Well, the Tattler returns after a long hiatus. (I'll write another post another time to fill you in on life since August.)
Today I got home later than I had hoped. I was on the Ashland bus around 6 p.m. and rode past the Haunted Horde of children, from tots to teens, invading the stores along Ashland and 47th. The Walgreens parking lot on the corner had the fewest cars I've ever seen, as a score of children and some adults pressed in to get goodies. "Are you buying something?" a security guard asked a boy. "Candy?"
"No. My mom sent me to get..." I kept going. In the decimated candy aisle, Papa was trying to pacify little gorilla-costumed Cesar, who was wailing and squirming in his stroller. "Ay, Cesar, calmate..." I squeezed past them and past Mama, who was picking over the remnants. Fortunately they had a big bag of trial size Hershey's bars, some old-school Reese's peanut butter cups, Twix and 100 Grands. (I'm old enough to remember when they were $100,000 Bars, but don't tell Cesarito, OK?)
So I get home and it's too late for the crowd. One mom and her spiderwomanish clad toddler are coming down the street as I'm checking the mail. "Do you have any candy?" Mom asks politely.
"I'm just getting set up. Can you come back in five minutes?"
It was more like 50, but she and her little one return. I did get to see Junior and his family--they were going somewhere and not in costume, but I gave the boys some candy anyway. Joey came by in camo--he hid alongside the door and said "boo!" when I came out. It was way cuter than scary.
My favorite girls from down the block stopped by with their mom and big sister. "You missed!" the younger one told me, when I dropped a Hershey's in her bag. She had a paper bag inside the plastic one. I dropped in three more before I got it right. We were laughing. She's gonna be a gordita (little fatty, an endearment among Mexicans) if she keeps up that trick to get more candy!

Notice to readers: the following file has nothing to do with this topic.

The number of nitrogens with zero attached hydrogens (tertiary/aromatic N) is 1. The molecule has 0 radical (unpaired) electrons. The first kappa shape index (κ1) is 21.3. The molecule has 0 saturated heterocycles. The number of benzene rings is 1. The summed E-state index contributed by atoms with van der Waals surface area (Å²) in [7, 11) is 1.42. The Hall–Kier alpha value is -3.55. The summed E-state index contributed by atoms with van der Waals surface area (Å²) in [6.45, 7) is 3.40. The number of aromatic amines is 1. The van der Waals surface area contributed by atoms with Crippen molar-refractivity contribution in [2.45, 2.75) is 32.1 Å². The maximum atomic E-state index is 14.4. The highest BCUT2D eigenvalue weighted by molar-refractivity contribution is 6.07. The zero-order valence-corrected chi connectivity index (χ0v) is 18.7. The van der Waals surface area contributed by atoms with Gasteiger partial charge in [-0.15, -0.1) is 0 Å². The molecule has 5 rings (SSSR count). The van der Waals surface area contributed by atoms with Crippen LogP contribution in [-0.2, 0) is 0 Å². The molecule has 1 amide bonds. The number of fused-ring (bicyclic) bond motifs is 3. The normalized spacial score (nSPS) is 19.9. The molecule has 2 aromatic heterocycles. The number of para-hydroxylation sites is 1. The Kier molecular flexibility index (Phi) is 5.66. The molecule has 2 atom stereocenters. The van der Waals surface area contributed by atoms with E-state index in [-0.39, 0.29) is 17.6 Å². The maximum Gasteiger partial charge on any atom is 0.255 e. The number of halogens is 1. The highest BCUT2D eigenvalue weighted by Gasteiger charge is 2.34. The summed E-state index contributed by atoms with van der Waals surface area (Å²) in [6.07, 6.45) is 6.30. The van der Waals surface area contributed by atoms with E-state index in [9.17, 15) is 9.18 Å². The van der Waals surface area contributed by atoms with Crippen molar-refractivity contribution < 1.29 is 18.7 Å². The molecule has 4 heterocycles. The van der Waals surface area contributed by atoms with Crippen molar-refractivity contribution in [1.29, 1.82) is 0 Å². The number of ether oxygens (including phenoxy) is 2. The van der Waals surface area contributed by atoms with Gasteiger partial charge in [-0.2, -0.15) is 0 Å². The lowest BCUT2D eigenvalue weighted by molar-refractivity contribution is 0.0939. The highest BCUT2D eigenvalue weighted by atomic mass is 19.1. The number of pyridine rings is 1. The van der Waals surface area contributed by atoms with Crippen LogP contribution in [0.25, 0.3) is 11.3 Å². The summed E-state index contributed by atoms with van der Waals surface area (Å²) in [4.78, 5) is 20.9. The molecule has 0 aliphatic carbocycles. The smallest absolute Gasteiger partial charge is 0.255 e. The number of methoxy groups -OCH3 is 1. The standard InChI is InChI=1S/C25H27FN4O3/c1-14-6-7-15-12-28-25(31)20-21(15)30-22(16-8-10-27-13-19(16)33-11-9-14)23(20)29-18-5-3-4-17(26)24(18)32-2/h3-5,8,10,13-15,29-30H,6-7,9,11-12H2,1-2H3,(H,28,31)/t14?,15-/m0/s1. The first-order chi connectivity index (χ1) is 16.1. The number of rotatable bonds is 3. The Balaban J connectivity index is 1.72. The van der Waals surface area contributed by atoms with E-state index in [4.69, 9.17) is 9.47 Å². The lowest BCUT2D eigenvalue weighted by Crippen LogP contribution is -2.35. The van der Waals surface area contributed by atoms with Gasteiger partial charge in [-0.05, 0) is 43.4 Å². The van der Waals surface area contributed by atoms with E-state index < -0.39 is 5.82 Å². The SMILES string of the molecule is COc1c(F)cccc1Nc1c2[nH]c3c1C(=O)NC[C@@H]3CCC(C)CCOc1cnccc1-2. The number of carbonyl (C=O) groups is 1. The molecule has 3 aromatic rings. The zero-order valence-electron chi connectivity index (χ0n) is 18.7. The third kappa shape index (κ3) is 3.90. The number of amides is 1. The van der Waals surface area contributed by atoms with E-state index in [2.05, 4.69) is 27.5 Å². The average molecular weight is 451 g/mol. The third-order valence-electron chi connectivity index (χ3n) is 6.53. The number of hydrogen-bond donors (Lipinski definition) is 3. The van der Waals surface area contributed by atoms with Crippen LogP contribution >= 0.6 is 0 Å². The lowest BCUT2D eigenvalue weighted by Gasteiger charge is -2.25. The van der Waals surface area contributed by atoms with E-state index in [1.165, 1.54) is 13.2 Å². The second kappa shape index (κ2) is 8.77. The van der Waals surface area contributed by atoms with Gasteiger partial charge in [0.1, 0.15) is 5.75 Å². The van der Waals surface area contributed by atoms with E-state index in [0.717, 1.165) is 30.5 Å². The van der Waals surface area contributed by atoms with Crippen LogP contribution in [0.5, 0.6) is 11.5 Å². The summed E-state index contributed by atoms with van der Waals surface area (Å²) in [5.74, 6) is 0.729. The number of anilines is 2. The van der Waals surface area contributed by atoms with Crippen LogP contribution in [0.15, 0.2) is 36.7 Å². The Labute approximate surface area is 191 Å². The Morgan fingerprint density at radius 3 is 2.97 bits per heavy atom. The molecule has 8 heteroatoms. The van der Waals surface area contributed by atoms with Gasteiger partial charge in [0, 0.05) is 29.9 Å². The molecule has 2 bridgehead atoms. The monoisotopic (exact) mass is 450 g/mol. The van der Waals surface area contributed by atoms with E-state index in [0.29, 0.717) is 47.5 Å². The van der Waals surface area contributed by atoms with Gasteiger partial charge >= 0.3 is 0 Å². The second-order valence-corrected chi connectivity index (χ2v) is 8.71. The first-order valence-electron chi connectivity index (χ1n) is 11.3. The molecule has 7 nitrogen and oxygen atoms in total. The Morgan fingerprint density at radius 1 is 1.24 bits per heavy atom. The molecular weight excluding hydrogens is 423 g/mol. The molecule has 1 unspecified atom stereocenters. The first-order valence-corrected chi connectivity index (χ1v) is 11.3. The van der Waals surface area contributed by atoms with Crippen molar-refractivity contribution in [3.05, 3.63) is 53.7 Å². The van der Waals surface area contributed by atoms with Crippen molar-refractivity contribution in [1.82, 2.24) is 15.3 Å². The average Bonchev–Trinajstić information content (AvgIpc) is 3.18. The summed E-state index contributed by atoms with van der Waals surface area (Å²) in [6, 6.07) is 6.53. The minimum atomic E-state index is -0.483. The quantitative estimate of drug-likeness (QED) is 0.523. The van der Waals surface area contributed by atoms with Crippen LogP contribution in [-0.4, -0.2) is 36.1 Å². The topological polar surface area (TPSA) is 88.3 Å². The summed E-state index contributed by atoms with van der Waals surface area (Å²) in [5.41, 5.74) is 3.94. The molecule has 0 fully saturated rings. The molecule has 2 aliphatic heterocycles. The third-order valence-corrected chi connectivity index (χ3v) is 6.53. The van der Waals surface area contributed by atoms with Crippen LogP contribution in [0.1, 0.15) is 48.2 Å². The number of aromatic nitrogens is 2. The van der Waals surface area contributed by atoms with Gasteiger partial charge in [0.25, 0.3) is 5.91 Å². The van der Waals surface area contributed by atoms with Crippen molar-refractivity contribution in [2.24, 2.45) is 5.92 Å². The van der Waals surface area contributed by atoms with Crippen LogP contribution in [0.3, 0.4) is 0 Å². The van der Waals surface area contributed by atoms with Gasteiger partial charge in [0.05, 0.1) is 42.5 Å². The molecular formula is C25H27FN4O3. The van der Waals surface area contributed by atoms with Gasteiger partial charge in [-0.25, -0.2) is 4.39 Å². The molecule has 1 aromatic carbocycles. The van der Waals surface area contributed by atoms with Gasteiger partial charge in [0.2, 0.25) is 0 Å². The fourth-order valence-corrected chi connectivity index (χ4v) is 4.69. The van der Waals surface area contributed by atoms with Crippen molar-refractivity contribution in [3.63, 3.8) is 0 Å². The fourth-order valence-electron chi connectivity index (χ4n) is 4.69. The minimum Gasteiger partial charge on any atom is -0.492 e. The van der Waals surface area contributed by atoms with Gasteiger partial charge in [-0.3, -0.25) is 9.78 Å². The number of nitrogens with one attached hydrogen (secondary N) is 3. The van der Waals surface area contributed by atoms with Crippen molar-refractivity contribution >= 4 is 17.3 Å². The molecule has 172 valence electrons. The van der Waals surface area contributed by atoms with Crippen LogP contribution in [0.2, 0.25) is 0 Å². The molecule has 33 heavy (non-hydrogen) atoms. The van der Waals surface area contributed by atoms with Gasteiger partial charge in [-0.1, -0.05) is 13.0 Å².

Then all was quiet, but the two guys I've seen sitting out front of the house next door strolled by. One had his cell phone to his ear. They have the distinction of being the first dealers I've ever actually seen drugs on. They appeared to be eyeing their favorite perch. My neighbor is turning the fence out front into a wall, but the job is less than a quarter done, so the "wall" makes a nice seat for passers-by.
I saw them eyeing the wall, and I looked at them very carefully. They saw me. We all said 'hey, how you doing?'
At first, nobody said anything else. Then, the guy without the phone said, "Trick or treat?" kind of jokingly, kind of in a "why not?" spirit.
I caught the spirit of why not, and said, "Sure."
"Do you have Reese's?" he asked, walking over.
"Why, yes I do!"
He brightened up and put some extra spring in his step. His buddy liked Reese's, too.
I gave each of them a Reese's peanut butter cup. They thanked me.
"Happy Halloween," they said, and kept going down the block.
A bit later the cry of Yup-yup could be heard on the corner. I am so tired of that guy I just called 911 right away. "He's a nuisance," I told them. He left before the squad car arrived.
When the cop car drove the wrong way down the street, flashing that annoying small spotlight, I was standing in my doorway, looking for trick-or-treaters, wearing my bike helmet and orange vest (I guess I thought I would dress up as a bike messenger while handing out the goodies.)
"Thanks for coming by," I said to the cop. (Since all the criminal element was long gone I figured I might as well out myself."
"Did you call?" the cop inquired, on the same principle.
"Yeah. The guy left a few minutes ago. But thanks for coming anyway."